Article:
WASHINGTON, January 11 (By Maria Young for RIA Novosti) The message that came from an adoption facilitator in Russia Friday morning was, in a word, life-altering for one American couple in the tumultuous, final stages of adopting a young girl from a Russian orphanage.
“Up until this morning it was still really dicey as to whether now was the time to come, and then we got this message that said, ‘You can come. I can’t tell you how long it will take and there may be some delays, but you can come now,’” said the adoptive mother in an interview with RIA Novosti.
“I thought, ‘OK, this is it, we are going, we are picking her up,’” the woman added. She asked not to be identified for fear of further jeopardizing the adoption.
On Christmas Day, she and her husband completed their mandatory 30-day waiting period after a Russian court approved the adoption in November. They might have been able to bring their daughter home the next day.
But with holidays looming in both countries, on the advice of several people guiding them through the process, they bought tickets for a final trip to Russia to get their daughter in January.
In the ensuing days, a move to ban Americans from adopting Russian children moved rapidly through Russian Parliament and was signed into law by President Vladimir Putin on December 28, a move that affected hundreds of Americans in the midst of the time-consuming and expensive process of adopting a child from Russia.
Almost immediately there were questions with no clear answers.
Although the ban went into effect on January 1, there was word that those families already approved for adoption would be allowed to complete the process. But who exactly did that refer to?
Then there was a proposed Russian amendment to allow adoptions of special needs children to move forward. It has since been withdrawn.
And comments by Russian officials and media reports the last few days led some to believe the ban might be delayed for up to one year.
Then on Friday Russian children’s ombudsman Pavel Astakhov said that the fate of every child whose adoption was approved by a court prior to the New Year, but where the paperwork and travel were not completed, would be decided on a case-by-case basis.
Recanting the news, her voice at times breaking with emotion and giddy with excitement, the woman said in recent days she sometimes felt “just ready to crawl into a hole,” not knowing if the ban would apply to them or not.
She and her husband have readied a room. They’ve built a big playground in their backyard. And she has spent months sewing outfits for her daughter-to-be.
“I feel like I’ve been threading on really thin ice, you know. I wonder, ‘If I put the child seat in the car, am I jinxing myself?’ I did a ton of clothes shopping last night… and then you ask yourself, ‘Is all this stuff going to have to go back? Can we cut the tags off?’”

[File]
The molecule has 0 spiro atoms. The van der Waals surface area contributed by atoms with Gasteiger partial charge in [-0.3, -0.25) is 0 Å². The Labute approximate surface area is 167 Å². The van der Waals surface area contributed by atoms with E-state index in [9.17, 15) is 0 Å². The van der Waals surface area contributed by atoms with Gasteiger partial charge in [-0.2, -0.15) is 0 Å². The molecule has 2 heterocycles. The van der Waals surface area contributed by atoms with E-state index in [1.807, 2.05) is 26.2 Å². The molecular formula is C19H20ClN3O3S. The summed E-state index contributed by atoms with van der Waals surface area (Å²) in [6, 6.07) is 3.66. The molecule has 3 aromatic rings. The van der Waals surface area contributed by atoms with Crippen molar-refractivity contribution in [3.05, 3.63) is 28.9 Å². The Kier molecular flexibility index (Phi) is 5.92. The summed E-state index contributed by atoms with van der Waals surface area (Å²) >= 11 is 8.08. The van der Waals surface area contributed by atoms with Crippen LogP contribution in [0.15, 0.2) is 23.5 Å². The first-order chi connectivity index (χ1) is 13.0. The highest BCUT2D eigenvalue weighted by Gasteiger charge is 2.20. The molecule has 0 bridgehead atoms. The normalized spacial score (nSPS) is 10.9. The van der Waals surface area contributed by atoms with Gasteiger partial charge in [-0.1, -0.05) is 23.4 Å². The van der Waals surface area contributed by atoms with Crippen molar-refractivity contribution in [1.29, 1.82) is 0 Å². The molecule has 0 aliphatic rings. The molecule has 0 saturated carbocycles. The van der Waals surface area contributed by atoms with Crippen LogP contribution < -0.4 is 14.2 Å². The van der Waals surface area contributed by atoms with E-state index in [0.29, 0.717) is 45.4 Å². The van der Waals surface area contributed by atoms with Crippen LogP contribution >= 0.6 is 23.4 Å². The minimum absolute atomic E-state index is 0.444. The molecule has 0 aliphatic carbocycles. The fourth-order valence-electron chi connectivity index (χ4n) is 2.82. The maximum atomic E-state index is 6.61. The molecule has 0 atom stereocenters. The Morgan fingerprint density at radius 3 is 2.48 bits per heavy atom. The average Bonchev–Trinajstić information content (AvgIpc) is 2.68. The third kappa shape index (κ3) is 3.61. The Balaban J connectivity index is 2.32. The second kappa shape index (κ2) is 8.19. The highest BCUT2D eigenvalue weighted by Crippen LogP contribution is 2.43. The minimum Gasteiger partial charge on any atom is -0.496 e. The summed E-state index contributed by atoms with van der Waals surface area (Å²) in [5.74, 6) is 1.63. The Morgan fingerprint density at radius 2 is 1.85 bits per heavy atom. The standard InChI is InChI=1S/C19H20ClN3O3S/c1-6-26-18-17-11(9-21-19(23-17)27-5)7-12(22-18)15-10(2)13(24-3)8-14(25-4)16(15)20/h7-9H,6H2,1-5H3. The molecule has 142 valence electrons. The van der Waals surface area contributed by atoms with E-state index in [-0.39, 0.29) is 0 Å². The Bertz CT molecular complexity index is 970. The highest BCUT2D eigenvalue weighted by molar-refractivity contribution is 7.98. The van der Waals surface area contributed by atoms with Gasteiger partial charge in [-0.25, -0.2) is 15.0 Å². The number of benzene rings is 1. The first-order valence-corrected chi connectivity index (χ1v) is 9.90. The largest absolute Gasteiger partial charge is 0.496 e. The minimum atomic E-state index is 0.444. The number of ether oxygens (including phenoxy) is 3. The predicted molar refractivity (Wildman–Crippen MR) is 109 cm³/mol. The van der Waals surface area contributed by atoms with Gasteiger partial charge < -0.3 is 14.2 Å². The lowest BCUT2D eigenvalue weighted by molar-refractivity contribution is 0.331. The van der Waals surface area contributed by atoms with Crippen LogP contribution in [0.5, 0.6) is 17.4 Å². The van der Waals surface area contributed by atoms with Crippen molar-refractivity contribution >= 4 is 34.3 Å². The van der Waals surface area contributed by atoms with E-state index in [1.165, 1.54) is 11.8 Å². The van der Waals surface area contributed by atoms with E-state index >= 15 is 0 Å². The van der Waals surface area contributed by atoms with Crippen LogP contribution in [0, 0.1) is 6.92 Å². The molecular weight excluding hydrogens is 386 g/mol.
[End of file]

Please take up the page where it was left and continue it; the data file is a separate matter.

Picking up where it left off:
It is an excruciating journey that hundreds of prospective American parents of Russian children have traveled in recent days, and for most of them, the outlook is grim.
“I think people are starting to get frozen now, because it’s tough to know what to believe,” said the head of one adoption agency who agreed to speak anonymously with RIA Novosti.
“It’s the nature of international adoption at its worst,” she said.
Her agency has ten families in various stages of the Russian adoption process.
One family was supposed to have their day in a Russian courtroom on Friday.
“We told them not to go,” she said. “The safest thing you can do is to lower your expectations. And we didn’t want them in the position of being in a courtroom where a judge might feel he has no choice but to deny them.”
Most of her families, she said, are “not doing well. They’re in disbelief and trying to find ways to make sense of this and it makes no sense. This came out of nowhere.”
Much of the blame, she said, belongs to American lawmakers who approved legislation known as the Magnitsky Act, which was signed into law by US President Barack Obama last month.
It provides sanctions against Russian citizens deemed by the US to have violated human rights.
The adoption ban is part of Russia’s response to the Magnitsky Act, named after Sergei Magnitsky, a whistleblowing lawyer who died in a Moscow pre-trial detention center in 2009.
“After years of working with the Russians, you would know you can’t sort of defy them and expect them to just walk away. They are fighters and they are going to come back swinging,” she said.
The US State Department said Friday it is in discussions with Russian officials in an effort to resolve the dispute and allow as many US adoptions as possible to proceed.
“We are hopeful, based on the more positive comments in recent days about these cases before the courts, that some will be allowed to go forward but we have a broad range of families in various stages of the process we just don’t know which will be allowed to go on,” said State Department spokeswoman Victoria Nuland on Friday.
The adoptive mother who received good news on Friday will travel with her husband to Russia on Sunday. They are hoping when they return home, they’ll have their daughter with them.
“Then we can start learning to be parents,” she said with a laugh.
Hundreds of other families are hoping they, too, will get that chance.